At the end of 15 years in such a system, it would be no surprise if families find solace in belonging to segregated villages, ashrams, clubs or forums that are focused on making ways to include their children. Where, their children are finally celebrated and acknowledged. The community outside this circle then calls these abilities as “different” or “special” and the children as ‘specially abled’ or ‘differently abled’ for the sake of inclusion. Inclusion becomes a joke here.

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If we need to work towards true inclusion then let us focus on those who exclude. When there are policies that mandate inclusion without imparting the knowledge or skills on how not to exclude, we are leaving our children to be raised in ‘villages’ that are not equipped to include.

When we focus on co-creation of knowledge by not excluding the experiences of each family;

When we simplify the intervention programs by not excluding what the child can do;

When professionals see their role as trainers who are to support the families rather than to fix the child;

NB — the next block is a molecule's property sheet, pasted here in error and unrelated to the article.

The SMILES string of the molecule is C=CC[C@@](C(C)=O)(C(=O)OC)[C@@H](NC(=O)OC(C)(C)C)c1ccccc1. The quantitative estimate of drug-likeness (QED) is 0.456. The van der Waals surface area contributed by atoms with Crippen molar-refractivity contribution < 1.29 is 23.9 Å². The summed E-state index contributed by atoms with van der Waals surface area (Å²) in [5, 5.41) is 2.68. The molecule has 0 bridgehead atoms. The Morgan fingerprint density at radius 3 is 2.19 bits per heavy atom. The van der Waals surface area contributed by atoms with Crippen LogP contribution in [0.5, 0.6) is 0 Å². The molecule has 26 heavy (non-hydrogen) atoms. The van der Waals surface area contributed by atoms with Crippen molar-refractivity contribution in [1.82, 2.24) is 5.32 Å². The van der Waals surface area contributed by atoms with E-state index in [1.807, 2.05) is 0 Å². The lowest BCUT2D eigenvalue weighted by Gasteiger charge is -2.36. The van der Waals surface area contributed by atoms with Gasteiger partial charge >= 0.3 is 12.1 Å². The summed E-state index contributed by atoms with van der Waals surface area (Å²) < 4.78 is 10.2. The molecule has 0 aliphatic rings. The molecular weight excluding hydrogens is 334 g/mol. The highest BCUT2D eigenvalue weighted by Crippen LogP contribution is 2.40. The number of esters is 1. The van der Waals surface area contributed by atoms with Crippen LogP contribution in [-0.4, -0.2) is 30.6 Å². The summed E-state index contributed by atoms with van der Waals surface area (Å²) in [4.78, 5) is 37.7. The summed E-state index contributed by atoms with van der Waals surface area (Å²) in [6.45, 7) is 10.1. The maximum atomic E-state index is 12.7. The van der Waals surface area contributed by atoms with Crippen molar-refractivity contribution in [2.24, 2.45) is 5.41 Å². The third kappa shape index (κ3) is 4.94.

When every engagement boils down to nothing but basic child development skills which can be common knowledge;

When every education board is not as much focused on result of learning as they are in the process of learning;

When the peer group, the neighbourhood and society at large collaborate and takes collective responsibility and accountability for exclusion;

Then we can say that it takes a village to raise a child, for inclusion is the norm.

(The author is a mental health professional with over 20 years of professional experience. Her expertise is in areas related to mental health, education and disability. She is also the founder of ‘Together We Can’, an advocacy forum that has been instrumental in bringing about policy level changes)